ALANA HUNT - EXHIBITION 25/02/22 - 9/05/22

Seven myths you should

by Tristen Harwood

Download essay here.

There’s an indeterminate zone, some place between the old frontier and the new. Call it the mythscape. You’ve seen it before – maybe you’ve gone to that place there – you inhabited the myth, and in this moment captured it with a photograph or else held it in memory. But a memory is dissolution not myth, so this moment must be repeated, shared amongst other people, until it becomes known.  

So it becomes myth. 

Like mythscape, landscape is also made up, imagined. Landscape is simply one way of perceiving the land. It is those visible features that can be seen while looking out of a window from a distance. Somebody in a car, driving on any road, sees landscape out the windscreen. Seeing the land this way does not preclude but is different to living in a place, getting to know it, becoming a part of its lived, entangled relationships. 

Mythscape extends in time and space. It is the physical (landscape) and discursive realm, where national myths and identity are forged and constantly reconstructed. Take for example the myth that a land that has been inhabited by Indigenous people for over 60,000 years could somehow be untouched, pristine, or in any way remote. 

You were a tourist or a visitor, you were innocent. You were somebody’s child or parent.  

First you saw the image of this place on Instagram or Facebook. There was a picture of the beach or a rocky swimming hole or a vast escarpment. (Or was it a place from before all of this? A grandparent place, kin place?). You looked at the image on the screen and what you saw was romantic desire. This image was described with labels like ‘picturesque,’ ‘pristine,’ and ‘isolated,’ promising an experience of the ‘frontier’ that place where identity is made and remade always at the expense of Indigenous inhabitants. But you made your own image.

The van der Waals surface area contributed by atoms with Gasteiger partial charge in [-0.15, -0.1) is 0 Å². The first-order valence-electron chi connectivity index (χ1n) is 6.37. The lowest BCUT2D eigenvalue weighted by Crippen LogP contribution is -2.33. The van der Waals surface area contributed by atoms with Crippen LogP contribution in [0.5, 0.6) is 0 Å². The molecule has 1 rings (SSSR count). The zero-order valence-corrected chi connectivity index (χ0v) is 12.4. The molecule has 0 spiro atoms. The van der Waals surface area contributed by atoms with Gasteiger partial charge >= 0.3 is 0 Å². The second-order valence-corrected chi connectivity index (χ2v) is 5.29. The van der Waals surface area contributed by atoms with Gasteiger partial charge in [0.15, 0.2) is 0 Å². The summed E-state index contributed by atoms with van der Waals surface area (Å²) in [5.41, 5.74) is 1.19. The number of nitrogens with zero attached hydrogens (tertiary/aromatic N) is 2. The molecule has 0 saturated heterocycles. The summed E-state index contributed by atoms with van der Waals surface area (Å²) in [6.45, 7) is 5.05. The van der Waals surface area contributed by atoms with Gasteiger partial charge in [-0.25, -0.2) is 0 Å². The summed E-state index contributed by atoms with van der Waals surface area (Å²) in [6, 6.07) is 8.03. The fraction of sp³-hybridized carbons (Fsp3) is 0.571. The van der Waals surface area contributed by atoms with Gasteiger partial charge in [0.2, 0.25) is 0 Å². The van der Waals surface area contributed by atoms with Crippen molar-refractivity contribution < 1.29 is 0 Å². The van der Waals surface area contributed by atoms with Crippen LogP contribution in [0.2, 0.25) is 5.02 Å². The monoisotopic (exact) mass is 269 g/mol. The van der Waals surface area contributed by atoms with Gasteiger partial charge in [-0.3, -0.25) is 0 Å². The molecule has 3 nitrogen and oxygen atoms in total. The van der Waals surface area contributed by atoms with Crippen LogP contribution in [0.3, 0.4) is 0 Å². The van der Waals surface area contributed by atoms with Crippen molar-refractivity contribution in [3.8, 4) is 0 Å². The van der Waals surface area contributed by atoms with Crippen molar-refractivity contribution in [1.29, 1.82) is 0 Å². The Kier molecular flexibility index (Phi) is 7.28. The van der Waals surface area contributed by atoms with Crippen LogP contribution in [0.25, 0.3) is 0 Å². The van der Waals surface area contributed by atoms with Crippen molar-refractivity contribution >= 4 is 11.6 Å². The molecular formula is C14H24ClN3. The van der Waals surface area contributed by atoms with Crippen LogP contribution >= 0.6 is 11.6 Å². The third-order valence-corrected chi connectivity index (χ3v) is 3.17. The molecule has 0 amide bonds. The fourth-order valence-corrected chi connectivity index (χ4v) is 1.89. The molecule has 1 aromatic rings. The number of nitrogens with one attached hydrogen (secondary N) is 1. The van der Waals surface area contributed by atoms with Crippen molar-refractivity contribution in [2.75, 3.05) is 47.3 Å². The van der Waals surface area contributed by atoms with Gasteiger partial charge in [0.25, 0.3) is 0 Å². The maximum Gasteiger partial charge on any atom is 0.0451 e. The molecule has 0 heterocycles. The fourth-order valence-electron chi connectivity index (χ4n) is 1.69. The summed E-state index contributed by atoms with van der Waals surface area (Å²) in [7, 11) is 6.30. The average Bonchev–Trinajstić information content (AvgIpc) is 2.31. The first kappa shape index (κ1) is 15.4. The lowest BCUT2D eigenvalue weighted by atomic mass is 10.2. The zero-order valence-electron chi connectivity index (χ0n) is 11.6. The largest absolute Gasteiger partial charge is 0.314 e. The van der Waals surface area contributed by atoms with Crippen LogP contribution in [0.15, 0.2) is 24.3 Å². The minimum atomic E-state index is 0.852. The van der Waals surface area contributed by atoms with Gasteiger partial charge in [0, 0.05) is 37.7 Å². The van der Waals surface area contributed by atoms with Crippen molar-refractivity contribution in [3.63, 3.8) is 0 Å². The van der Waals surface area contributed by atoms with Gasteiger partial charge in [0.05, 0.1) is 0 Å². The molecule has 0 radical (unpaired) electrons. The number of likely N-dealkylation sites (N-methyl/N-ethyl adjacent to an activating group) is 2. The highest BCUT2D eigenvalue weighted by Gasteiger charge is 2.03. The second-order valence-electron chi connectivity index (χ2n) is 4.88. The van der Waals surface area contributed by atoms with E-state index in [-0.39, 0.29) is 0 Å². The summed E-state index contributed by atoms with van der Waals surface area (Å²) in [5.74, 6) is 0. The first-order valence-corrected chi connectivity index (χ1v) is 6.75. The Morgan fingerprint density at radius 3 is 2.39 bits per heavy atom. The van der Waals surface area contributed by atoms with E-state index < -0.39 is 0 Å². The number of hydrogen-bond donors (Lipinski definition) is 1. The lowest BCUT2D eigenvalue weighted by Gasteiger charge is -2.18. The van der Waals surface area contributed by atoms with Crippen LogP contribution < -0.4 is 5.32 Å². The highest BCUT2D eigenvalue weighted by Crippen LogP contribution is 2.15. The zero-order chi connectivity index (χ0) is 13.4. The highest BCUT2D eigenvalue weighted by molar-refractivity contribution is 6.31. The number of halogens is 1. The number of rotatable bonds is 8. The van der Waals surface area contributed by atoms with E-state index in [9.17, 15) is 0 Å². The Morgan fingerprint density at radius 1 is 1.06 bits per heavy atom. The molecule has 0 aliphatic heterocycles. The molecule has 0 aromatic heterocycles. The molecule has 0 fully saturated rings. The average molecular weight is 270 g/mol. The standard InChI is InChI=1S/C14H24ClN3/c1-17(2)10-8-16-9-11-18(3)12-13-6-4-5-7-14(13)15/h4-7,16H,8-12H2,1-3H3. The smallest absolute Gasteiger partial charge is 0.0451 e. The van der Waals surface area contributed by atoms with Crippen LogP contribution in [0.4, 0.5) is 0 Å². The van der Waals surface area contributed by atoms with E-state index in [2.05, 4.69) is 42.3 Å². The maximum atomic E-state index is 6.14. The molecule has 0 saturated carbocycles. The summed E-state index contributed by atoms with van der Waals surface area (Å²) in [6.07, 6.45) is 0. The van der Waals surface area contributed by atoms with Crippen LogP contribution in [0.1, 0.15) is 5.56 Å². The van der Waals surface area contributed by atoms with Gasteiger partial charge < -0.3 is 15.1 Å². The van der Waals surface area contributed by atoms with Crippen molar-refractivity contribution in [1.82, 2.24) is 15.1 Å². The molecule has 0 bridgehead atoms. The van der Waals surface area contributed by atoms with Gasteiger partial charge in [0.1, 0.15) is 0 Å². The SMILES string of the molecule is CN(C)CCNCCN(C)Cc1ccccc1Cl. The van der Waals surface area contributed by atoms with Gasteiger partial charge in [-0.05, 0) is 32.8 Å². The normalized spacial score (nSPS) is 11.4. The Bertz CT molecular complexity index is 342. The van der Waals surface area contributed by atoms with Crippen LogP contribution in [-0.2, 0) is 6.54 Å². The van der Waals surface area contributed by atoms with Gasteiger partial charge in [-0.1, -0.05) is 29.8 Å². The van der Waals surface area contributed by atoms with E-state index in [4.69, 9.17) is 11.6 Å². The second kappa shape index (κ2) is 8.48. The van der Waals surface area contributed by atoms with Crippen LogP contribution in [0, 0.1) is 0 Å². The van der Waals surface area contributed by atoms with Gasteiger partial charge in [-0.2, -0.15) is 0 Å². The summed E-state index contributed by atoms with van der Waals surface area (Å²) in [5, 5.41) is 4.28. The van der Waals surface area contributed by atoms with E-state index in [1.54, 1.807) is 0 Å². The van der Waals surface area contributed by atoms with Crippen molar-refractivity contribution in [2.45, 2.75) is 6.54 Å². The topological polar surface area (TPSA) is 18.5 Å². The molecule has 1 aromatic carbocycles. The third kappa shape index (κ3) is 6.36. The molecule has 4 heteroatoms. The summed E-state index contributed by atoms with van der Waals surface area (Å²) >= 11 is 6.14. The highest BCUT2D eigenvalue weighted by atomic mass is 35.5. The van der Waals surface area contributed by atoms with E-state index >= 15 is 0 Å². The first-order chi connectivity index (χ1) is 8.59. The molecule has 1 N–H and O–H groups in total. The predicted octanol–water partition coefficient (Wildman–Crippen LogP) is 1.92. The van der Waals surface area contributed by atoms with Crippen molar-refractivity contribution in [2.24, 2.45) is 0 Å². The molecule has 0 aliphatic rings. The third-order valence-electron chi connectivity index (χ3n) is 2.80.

It felt natural to want this place for yourself, an escape from your mundane days of work, a reward, yearly ritual. You, bathing in the warm milk of the setting sun, the morning sun rising and warming the rocks, or the genial foliage where the midday sun hangs and seeps through casting crystalline shapes and lines across the still air.  

It feels too refreshing, too deserved to be part of the extractive circuit, an ideal that you were consuming. The counterimage that sustains this lifestyle is a place where you might work but would never vacation. It is the sacrifice zone, the hurt overturned dug out earth, the mine site, or the dump. It is the inverse image of the tourist photograph but the two images, the ‘pristine’ and the ‘devastated’ are quite literally tethered by dirt, roots, fungi, microbes. Connected.  

It is your perpetual impossible predicament, how can you reconcile fondness of memory and desire, with your complicity in acts of brutal environmental and social violence? Maybe you cannot but you can face the banality of such violence. 

This is what strikes me most about Alana Hunt’s photographs which expanded beyond the concreteness of the image into conversations, books, and relationships. Her lens seems to surveil the people and acts in the places she photographs, as though she were documenting the landscape, the colonial mythscape, as a crime scene. She reminds us that colonial violence has not ended and while its forms are continually shifting it still requires active participants to sustain it. 

Is tourism simply an act of colonial violence and are tourism and mining equivalent extractive processes? These are questions that Hunt poses rather than answers. Yet, in not shying away from such questions Hunt has developed ongoing correspondences with artists and thinkers who have responded to her photographs and the queries they raise. 

In this way we can attempt to think of all the disparate, fluid, and fragmented elements that constitute the image, and what the image constitutes. What can be found in looking at and speaking about Hunt’s photographs is a kind of demythologising of the tourist photograph and promotional brochure.  

You arrived, you got out of the car and asked someone who looked like a local, “Is there anything here?” they replied, “Depends on what you’re looking for.” Safe in the knowledge that there was nothing here that you would see1. You were the tourist and the local. 

It is at this point – realising where you stand in the vexed dynamics of belonging and not belonging to a place – that the question shifts from “what’s here?” to something like “whose place is this?” or “who belongs to this place?” This is not to say that anyone should leave or be made to feel out-of-place, on the contrary this is the question that must precede any kind of meaningful way of inhabiting a place.

Tristen Harwood is an Indigenous writer who grew up in Perth and currently lives in Melbourne.

View the exhibition

Alana Hunt: All the violence within this